Over Easy: Poetry and Masks 101

  • Dan Mackie (Courtesy photograph)

For the Valley News
Published: 8/7/2020 9:46:17 PM
Modified: 8/7/2020 9:46:06 PM

Here we are in August 2020, and it seems in many ways that Americans have become unmoored. At least it seems that way to me, someone who has put risky behaviors behind him.

No more Spring Break crowds for me. No beer pong with Dartmouth students. No motorcycle rallies here, there or anywhere.

At 67, I think it is time to stay home and tend to my lawn, a mangy mix of greenish things that self-identify as grass. It is a Great Plains for grubs, a Serengeti for squirrels.

Last week we suffered a home invasion by a bat. The little creature zig-zagged madly in the air and made someone scream (for the record, not me — I was the one with a towel over my head opening windows). But no one got rabies, or tripped over something in the dark with a towel over his head, so all was good.

When we leave our little oasis in West Lebanon and enter public spaces, we wear cloth masks. To me it isn’t a political statement. It seems sensible. Scientists — people who studied actual science in school while the rest of us used our powers of observation to hypothesize where the next teen party was going to be — believe they reduce transmission of the coronavirus. At the moment they would appear to serve the public good, not tyranny. The masks are a tad uncomfortable on muggy days, but in the annals of mass human suffering a sweaty upper lip doesn’t rank in the Top 10.

Nevertheless, I take claims of tyranny seriously. When I first heard of objections to masks in this time of COVID-19, I wondered if our Founding Fathers, who figure so prominently in the hearts and minds of people who have become constitutional law experts at home in their spare time, would have even given a second thought about ordering emergency health measures if necessary.

In a brief interlude of curiosity, I found that George Washington himself, “the father of our country,’’ ordered smallpox vaccinations for his troops in 1777. If that was good enough for General Washington, one of the stars of Broadway’s Hamilton, it’s good enough for me.

When out and about in the Upper Valley I am seeing more compliance with mask recommendations, but it depends on where you go. I see men who look angry and defiant striding into supermarkets without one, but I have been reluctant to confront them. You never know if someone has inner demons, or a nagging, embarrassing itch that makes them look so disagreeable.

I am disappointed that America, the land that produced the electric light bulb, suspension bridges and the Slinky, hasn’t been able to build a better mask. What an opportunity for Google, which produced the goofy Google glasses, to create a wireless mask that could look up things for you 24/7. Or Facebook, which would revel in collecting personal data culled from your every spoken word. Apple would design something beautiful, but the $999 price tag of the Apple Mask might be elitist, even if it did link seamlessly with your Apple Belt and Apple Socks.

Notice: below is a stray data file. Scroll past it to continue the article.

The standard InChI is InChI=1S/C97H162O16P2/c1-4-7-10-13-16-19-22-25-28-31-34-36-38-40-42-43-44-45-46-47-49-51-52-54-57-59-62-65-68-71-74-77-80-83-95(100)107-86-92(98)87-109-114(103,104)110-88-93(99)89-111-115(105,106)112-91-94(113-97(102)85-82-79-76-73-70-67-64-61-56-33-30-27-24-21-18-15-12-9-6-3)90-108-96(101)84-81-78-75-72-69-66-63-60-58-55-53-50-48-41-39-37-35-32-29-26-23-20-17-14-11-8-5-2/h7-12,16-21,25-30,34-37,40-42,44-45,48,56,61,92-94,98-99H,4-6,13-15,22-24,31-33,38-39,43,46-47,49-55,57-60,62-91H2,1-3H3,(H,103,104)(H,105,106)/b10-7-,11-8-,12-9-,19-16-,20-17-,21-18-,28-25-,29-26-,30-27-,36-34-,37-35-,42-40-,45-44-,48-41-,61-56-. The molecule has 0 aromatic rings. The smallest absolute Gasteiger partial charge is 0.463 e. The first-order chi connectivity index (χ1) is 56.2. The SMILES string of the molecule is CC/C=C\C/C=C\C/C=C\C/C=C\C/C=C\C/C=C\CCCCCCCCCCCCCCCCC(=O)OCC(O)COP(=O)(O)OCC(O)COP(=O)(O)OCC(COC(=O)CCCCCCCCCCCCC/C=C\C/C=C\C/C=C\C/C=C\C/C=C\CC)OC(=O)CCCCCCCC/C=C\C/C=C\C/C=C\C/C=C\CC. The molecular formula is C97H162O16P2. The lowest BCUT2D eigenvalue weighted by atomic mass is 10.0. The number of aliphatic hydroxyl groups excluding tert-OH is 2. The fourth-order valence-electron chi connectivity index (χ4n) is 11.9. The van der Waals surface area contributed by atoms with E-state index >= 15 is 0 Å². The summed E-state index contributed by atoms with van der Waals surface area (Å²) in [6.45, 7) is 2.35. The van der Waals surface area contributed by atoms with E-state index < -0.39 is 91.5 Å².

Recently, inspired by Upper Valley bard Bruce Lather’s limericks on local Listservs, I turned to rhyme to explore my feelings on the subject of masks. I found the exercise beneficial. Since they are not exactly high art, there’s less pressure. They may be a way of priming the pump of creativity. Or stupidity — it depends on the limerick.

I would welcome anti-maskers to respond, but only in the form of a limerick, a method of expression that is underappreciated and underused. Imagine if our president produced limericks rather than his wild daily tweets. Believe me, the effort of crafting a workable limerick would cut his output, perhaps benefiting all sides. You could put in several hours working covfefe into a good one.

I think we (divided Americans) would reduce the harsh rhetoric if we employed lighthearted verse. Curiously, it is hard to take yourself seriously when you take the time to work out a rhyme.

In that spirit, I recently posted one to the Upper Valley Listserv:

Really you have just one task,

When out and about wear a mask.

Launching your spittle

Puts me in the middle.

This can’t be too much to ask.

Dan Mackie lives in West Lebanon. He can be reached at dan.mackie@yahoo.com.

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